The Ibrox chiefs hadn’t stopped there, though. In the same week an article in Scottish Referee boldly announced the news of “An Innovation” as cups of Bovril were to be accompanied by hot pies with Rangers secretary Mr. McAndrew accredited with “looking after the football public by placing within their reach refreshments of the best kind.” The spread at Ibrox was again gaining praise in a 1902 edition of the Dundee Evening Post with Bovril Hot Chocolate now available, “vended by a small army of boys smartly dressed in chef’s uniforms”. The drink was so popular in Glasgow’s south side that for a while one of the stands at Ibrox would become affectionately known as the Bovril Stand thanks to the large advertising presence within it. Bovril, along with the increasingly present scotch pie, had been a hit, with a further article in The Perthshire Advertiser from the same year proclaiming that the beverage “crowns the enjoyment [of a football match], with thrill- ing, warming, sustaining and invigorating comfort”. The marketeers had struck gold.

i realise at this point that for some, knowing both what Bovril is and what constitutes a Scottish football pie cannot necessarily be taken for granted. For those in the know, of whom I am sure there will be many, then view this next paragraph as a quick history lesson to help provide some further context.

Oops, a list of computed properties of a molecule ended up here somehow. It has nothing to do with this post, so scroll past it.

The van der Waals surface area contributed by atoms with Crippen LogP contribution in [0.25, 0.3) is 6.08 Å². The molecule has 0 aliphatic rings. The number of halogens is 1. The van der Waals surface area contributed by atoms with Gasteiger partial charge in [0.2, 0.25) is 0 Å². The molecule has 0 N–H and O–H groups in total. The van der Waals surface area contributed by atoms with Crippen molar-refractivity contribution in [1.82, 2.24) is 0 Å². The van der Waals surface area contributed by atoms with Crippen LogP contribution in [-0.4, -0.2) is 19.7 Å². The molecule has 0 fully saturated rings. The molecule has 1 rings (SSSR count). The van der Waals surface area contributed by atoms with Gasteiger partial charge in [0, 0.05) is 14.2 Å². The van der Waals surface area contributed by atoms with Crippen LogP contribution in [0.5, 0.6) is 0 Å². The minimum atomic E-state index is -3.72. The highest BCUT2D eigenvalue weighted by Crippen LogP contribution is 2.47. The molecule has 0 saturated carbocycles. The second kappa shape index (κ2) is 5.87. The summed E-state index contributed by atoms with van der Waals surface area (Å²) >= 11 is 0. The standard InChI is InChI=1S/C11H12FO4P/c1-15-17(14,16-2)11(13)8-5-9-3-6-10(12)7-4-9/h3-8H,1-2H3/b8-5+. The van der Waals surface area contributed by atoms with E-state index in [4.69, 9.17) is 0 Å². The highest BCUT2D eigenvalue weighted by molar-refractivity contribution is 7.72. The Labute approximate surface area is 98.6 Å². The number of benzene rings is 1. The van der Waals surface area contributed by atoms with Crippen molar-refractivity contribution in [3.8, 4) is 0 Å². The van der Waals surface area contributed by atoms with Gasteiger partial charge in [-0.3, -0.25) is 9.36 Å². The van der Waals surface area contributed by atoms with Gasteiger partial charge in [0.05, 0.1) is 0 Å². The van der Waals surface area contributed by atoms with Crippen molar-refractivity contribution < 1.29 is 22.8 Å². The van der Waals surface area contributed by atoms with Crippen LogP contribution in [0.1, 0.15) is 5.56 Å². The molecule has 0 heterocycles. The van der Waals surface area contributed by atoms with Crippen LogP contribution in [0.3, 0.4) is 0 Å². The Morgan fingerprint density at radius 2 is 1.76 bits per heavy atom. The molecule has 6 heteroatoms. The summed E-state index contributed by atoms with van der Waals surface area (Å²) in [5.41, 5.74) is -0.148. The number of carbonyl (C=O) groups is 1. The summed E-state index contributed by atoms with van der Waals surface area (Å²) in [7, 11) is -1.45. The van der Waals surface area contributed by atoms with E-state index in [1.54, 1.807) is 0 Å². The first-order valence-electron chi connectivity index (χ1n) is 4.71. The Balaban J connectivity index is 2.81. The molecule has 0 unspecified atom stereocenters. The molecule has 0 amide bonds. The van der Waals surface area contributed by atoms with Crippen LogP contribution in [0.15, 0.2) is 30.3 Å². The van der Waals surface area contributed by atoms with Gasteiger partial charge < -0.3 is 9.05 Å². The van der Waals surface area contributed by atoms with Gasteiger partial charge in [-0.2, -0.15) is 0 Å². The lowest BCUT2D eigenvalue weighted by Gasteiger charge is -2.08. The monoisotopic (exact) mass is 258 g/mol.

Bovril is, in simple terms, a beef tea. However, to simplify it would be to undermine the complexity of this highly salted beef extract. Originally developed as a paste by Scotsman John Lawson Johnston in the 1870s, his Johnston’s Fluid Beef was created as a solution to the task of having to supply Napoleon III’s French army with one million cans of beef without having the meat to do so. It would prove to be a huge success and in 1889 the Bovril company was formed. The name Bovril translating itself to mean “strength of an ox”, derived from the first two letters of the word “Bovine” and the “vril” taken from the electromagnetically charged “Vril-ya”, a superior being in the Edward Bulwer-Lytton novel The Coming Race.